BTW, keep the 100+ for the open road, where you know what’s ahead, and can slow/stop if you have to. Respect the limits in urban areas – most of it is there for a good reason.
    If I am pulling out of a ‘blind’ junction I always make that manoeuvre as quick as I can – just in case someone is in a hurry coming my way. Better safe than…..
    Speed per se doesn’t kill – it’s usually started by dopey drivers/riders.

  5. Kaw4Life says:

    Andrey – You naively assume that awaness does not include slowing down when conditions warrent. Sometimes the safe speed is 10 under, sometime the safe speed is 50 over. And if you think that 50 over is never safe then you have never driven thru Kansas.

  6. Norm G. says:

    wow, that’s a really slick PSA. whatever the name of the awards are they give for that sort of thing, they’re getting one. balloting closed. contest over.

  7. Daniel Croft says:

    I find it frustrating that so much energy is spent focussing on speed as the primary factor in safety. The primary factor is awareness which, as Kaw4Life said, includes being aware of your surroundings and adjusting your speed accordingly. The same piece of road can have very different safe speeds on different days and in built up areas, respect the speed limit.

    The sad reality in the USA and Australia (haven’t driven in NZ) is that people lack awareness and respect for others. We focus on speed and not training. We’d have fewer accidents if people would treat driving as more than an inconvenience than if we reduced speed limits.

    That said, if you’re the type of driver who has a million other things to do while driving (sometimes distractions are legitimate – kids for example) then good awareness and training would have you slow down. Many don’t.

  8. Andrey says:

    Guys, your not paying attention!
    Conrice said:
    It’s the responsibility of the guy entering the highway in order to judge when it’s safe to enter.

    This was the point I was addressing.
    OF COURSE the speeding vehicle needs to have the situational awareness to keep their speed appropriate for the conditions, which is exactly what I said.

  9. Ken says:

    Thank you very much for that wonderful ad. Whatever you want to call it awareness, control, perception whatever. IT CAN HAPPEN TO ANYONE

  10. Joe says:


    It IS the responsibility of the vehicle entering to judge when it is appropriate to do so. Regardless of what the conditions are at the intersection, the person entering has to be aware of right of way.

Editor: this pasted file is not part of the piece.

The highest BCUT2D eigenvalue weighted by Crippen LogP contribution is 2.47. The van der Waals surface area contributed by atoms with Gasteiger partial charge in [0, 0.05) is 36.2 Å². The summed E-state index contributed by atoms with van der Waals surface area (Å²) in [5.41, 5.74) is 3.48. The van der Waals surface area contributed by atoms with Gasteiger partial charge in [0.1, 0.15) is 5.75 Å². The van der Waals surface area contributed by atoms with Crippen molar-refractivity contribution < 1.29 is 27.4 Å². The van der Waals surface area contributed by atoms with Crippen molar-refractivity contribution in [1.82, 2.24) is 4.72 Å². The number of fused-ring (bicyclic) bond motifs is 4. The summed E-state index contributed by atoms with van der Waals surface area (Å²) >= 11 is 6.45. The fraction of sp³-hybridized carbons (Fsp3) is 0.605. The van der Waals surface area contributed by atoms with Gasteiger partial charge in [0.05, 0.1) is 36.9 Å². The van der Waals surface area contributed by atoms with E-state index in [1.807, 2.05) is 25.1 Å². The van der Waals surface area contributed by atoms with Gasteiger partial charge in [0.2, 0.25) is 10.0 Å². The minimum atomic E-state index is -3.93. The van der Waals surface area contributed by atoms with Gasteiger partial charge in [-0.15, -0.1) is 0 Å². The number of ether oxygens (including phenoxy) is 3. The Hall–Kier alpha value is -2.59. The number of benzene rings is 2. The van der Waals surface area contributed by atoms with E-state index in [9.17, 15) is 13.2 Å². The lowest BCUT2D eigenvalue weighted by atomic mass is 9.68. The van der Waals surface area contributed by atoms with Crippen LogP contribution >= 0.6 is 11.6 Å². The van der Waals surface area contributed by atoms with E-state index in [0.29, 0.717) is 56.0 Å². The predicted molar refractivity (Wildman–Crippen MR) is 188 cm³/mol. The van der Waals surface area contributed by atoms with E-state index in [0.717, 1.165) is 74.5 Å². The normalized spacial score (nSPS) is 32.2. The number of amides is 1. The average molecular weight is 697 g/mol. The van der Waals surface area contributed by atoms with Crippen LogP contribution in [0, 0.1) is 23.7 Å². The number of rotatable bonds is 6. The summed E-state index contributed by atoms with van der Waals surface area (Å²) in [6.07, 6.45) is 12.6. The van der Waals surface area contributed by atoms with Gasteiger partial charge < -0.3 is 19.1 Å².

11. Conrice says:

    Andrey, unless there is a stop sign at an intersection, it IS the responsibility of the person entering the road to determine when it’s safe to enter, regardless of what the other vehicle is doing. That’s how police and insurance look at it.

    Awareness is everything, sometimes that includes speed, sometimes it doesn’t. But in the video commercial – speed was not the factor that caused an accident, it’s the person pulling out and not correctly assessing rate of speed of the other vehicle which as the right of way.

  12. arkangel says:

    It seems few of you have absorbed the commercial’s concept: “some people make mistakes” – you might be aware, but if you are traveling @ 1 kilometer above the speed limit – you are the murderer – even if the other guy makes a mistake – if you are not 100 % within the law – you are the killer.!!

    Watch the commercial again – where the father pleads for his life & the speeder says:
    “I’m sorry – I’m going too fast” – and then kills him!!

    Guys – “arrogance kills” !!

    Don’t be arrogant – please.

  13. Kaw4Life says:

    I think if we were all in the same room we would for the most part all be on the same page. A lot can be lost in the written word.

  14. paulus says:

    I Agree with Kaw4Life… we all agree that awareness and suitable actions are needed.
    After all, being ‘legally in the right’ is no consolation if you/others are dead.

  15. Kaw4Life says:

    arkangel – You scare me.

  16. Roost says:

    The focus of this ad is reducing speed. NZ has run hazard awareness adverts in the past . These ads have shown a grim looking guy with a spinning wheel, with all the outcomes of making the wrong decision at an intersection on it, and spinning it if the motorist takes off without identifying all hazards.

    Speed does kill. Australian studies have shown that in lower speed zones (50-60kmph) zones and increase of speed by 5kmph doubles the risk of involvent in a casualty crash.
    eg.a driver travelling at 65 km/h in a 60 km/h zone is twice as likely to have a serious injury or fatality crash as a driver travelling at the speed limit. Driving at 70 km/h in a 60 km/h zone, the driver is more than 4 times as likely to crash.

    Reducing speed allows more time to react, a lower impact speed and a shorter stopping distance (ie more room to avoid the impact).
    I think that both drivers are to blame in this ad. A 100kmph impact is still going to be almost as serious as a 110kmph impact. Reducing speed would just give the drivers a better chance.
    The driver that pulls out in the ad acknowledges that they are also at fault, they made a mistake, they did not assess the situation correctly.

    I agree awareness is also a key factor. It is great to see such healthy and positive debate.

  17. Bill says:

    I was recently rear ended while driving the recommended speed on an Interstate freeway. A woman driving in excess of 85mph simply drove into me resulting in some massive damage. Fortunately, not fatal. Who watches their rear view mirror, expecting to evade an incoming missile. In any accident, regardless of circumstances or who is at fault, speed leads to increased severity of harm and injury. If you are speeding, you are absolutely responsibility for the consequences of increased risk and injury. No different than driving intoxicated or texting on your phone. It’s a conscious choice to endanger others and yourself.